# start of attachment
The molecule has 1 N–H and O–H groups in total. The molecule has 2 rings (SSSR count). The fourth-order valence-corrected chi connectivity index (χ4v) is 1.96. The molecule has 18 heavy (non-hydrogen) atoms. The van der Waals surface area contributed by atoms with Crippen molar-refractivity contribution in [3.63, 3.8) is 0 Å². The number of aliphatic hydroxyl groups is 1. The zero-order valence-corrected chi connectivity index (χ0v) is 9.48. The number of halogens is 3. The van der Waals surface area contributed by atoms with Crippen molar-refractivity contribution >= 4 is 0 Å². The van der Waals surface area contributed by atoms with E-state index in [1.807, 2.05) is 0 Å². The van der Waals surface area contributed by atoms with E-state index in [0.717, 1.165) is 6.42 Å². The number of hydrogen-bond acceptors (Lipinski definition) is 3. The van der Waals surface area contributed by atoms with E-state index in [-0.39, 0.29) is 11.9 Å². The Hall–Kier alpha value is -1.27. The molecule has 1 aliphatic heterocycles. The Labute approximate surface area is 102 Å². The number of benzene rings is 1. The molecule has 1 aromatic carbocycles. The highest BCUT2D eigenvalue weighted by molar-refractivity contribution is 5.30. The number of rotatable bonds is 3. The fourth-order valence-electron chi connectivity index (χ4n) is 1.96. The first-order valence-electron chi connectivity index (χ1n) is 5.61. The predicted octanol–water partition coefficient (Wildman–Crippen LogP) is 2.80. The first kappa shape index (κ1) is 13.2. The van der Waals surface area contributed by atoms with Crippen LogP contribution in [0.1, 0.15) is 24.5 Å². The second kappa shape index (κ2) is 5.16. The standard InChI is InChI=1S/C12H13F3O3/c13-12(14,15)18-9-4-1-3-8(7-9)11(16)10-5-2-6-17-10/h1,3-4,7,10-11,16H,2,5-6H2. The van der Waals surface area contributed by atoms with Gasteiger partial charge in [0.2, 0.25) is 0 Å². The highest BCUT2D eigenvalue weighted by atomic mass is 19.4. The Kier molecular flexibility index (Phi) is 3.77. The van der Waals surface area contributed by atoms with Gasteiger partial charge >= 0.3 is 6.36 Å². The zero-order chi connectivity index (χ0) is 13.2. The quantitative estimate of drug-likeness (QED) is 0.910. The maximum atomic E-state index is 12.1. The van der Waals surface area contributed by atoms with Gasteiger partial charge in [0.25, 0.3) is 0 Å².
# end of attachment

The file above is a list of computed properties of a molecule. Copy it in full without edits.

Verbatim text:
The molecule has 1 N–H and O–H groups in total. The molecule has 2 rings (SSSR count). The fourth-order valence-corrected chi connectivity index (χ4v) is 1.96. The molecule has 18 heavy (non-hydrogen) atoms. The van der Waals surface area contributed by atoms with Crippen molar-refractivity contribution in [3.63, 3.8) is 0 Å². The number of aliphatic hydroxyl groups is 1. The zero-order valence-corrected chi connectivity index (χ0v) is 9.48. The number of halogens is 3. The van der Waals surface area contributed by atoms with Crippen molar-refractivity contribution >= 4 is 0 Å². The van der Waals surface area contributed by atoms with E-state index in [1.807, 2.05) is 0 Å². The van der Waals surface area contributed by atoms with E-state index in [0.717, 1.165) is 6.42 Å². The number of hydrogen-bond acceptors (Lipinski definition) is 3. The van der Waals surface area contributed by atoms with E-state index in [-0.39, 0.29) is 11.9 Å². The Hall–Kier alpha value is -1.27. The molecule has 1 aliphatic heterocycles. The Labute approximate surface area is 102 Å². The number of benzene rings is 1. The molecule has 1 aromatic carbocycles. The highest BCUT2D eigenvalue weighted by molar-refractivity contribution is 5.30. The number of rotatable bonds is 3. The fourth-order valence-electron chi connectivity index (χ4n) is 1.96. The first-order valence-electron chi connectivity index (χ1n) is 5.61. The predicted octanol–water partition coefficient (Wildman–Crippen LogP) is 2.80. The first kappa shape index (κ1) is 13.2. The van der Waals surface area contributed by atoms with Crippen LogP contribution in [0.1, 0.15) is 24.5 Å². The second kappa shape index (κ2) is 5.16. The standard InChI is InChI=1S/C12H13F3O3/c13-12(14,15)18-9-4-1-3-8(7-9)11(16)10-5-2-6-17-10/h1,3-4,7,10-11,16H,2,5-6H2. The van der Waals surface area contributed by atoms with Gasteiger partial charge in [0.2, 0.25) is 0 Å². The highest BCUT2D eigenvalue weighted by atomic mass is 19.4. The Kier molecular flexibility index (Phi) is 3.77. The van der Waals surface area contributed by atoms with Gasteiger partial charge >= 0.3 is 6.36 Å². The zero-order chi connectivity index (χ0) is 13.2. The quantitative estimate of drug-likeness (QED) is 0.910. The maximum atomic E-state index is 12.1. The van der Waals surface area contributed by atoms with Gasteiger partial charge in [0.25, 0.3) is 0 Å².